Some people love to travel with their kids and couldn’t imagine leaving them behind.
That’s me. If I’m on the road you can bet the kids are in the backseat.
Of course, now that the kids are older and we’ve been traveling together for the past five years, I have to admit I’d like to carve out a little daddy-and-me time.
Apparently, I’m not alone. Over the last few years, I’ve noticed a surge of stories suggesting that couples also need to getaway together.
But really, how can today’s modern family find the time to do both? Since most parents only have about two weeks off a year, how do they choose which way to go? Can it be as simple as deciding that this year will be a family trip and next year a parental getaway? Or are we stuck sneaking off for a quick weekender just to have some alone-time?
Then I wondered, what will the friends and family think? Are you considered a bad parent if you take a vacation and leave your kids with somebody else? Are you a delinquent parent for taking them out of school so they can travel with you? What if your kids don’t want you to leave them behind?
And don’t you have to wait until the kids are a certain age before it makes sense to bring them along? When leaving the children behind, how long can you be away?
How do the parents handle these questions and the feelings of guilt or being judged if they choose an adults-only retreat?
Fortunately, there’s been a lot of research that support both sides of this argument. In March, 2013 the Harris Interactive released the results of a survey which revealed that family vacations create long-lasting memories. And in June, 2014 About.com’s About Health section posted the outcome of their reader’s poll which highlighted the important benefits of couples travel.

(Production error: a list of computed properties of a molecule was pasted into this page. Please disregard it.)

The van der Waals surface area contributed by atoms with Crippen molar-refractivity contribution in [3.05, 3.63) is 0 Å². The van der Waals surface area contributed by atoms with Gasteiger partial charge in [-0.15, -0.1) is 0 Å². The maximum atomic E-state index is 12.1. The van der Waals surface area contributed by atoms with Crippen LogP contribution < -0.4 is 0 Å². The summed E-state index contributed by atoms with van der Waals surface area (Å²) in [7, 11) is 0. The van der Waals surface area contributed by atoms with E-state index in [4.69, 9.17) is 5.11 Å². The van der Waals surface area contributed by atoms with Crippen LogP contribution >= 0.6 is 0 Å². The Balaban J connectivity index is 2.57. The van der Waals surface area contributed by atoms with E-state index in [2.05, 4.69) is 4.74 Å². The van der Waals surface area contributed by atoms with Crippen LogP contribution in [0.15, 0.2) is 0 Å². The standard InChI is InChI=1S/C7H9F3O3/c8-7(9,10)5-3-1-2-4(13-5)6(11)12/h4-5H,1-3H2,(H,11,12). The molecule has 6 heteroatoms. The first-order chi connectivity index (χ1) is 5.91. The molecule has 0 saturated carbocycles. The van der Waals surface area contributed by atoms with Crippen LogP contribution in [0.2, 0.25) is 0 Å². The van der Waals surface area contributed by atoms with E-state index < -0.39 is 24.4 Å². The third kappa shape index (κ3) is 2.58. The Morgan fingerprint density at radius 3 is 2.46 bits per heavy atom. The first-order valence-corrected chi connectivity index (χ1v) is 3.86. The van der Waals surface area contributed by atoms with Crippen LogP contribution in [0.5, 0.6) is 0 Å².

So after an extensive search across the internet, we amassed our own list of benefits for each side of this debate. If you can think of more, please add them to the comments.
Reasons to leave your kids behind
• You get to eat and drink whatever you want, whenever you want and wherever you want.
• An adults-only getaway gives you a chance to try out some new adventures that may not be appropriate for kids.
• Couples vacations teach your children how to care for their future relationships including the importance of balancing their time together as a couple with the time spent as a family.
• It’s an opportunity to relax, de-stress, not have to worry about everyone else’s’ needs and focus on your own.
• You can have uninterrupted conversations and get “reacquainted” with your better half.
• Couple getaways allows both of you to spend quality time on your own and as a couple so you can reset your priorities and focus on what really matters to each of you and your relationship.
Reasons to bring the kids along
• When you travel as a family, you and your kids can bond in new and profound ways, try new things together, and work as a team.
• Family vacations can be the source of some of the best memories, which is probably why we like to take our kids to places we visited with our own parents.
• Family vacation memories last a lifetime and can become one of the most important parts of our past.
• Traveling together provides lessons for the kids in how they should behave in their future role as parents, including the importance of balancing their time together as a couple with the time spent as a family.
• Shared experiences give parents and children something to talk about, reminiscing and retelling stories from their travels, especially how they felt and what they enjoyed doing the most.
• Multi-generational trips provide opportunities for the rest of the family too. Including grandparents, aunts, uncles and cousins can bond the extended family tighter.
The overall take-away from the research is that it’s okay for parents to take a break from the kids and getaway together. Both couples and families sneak extra vacation time together by taking advantage of long weekends and tend to stay closer to home.
If you’re wondering who would be watching the children while the parents are away, well that’ll be the subject of another post.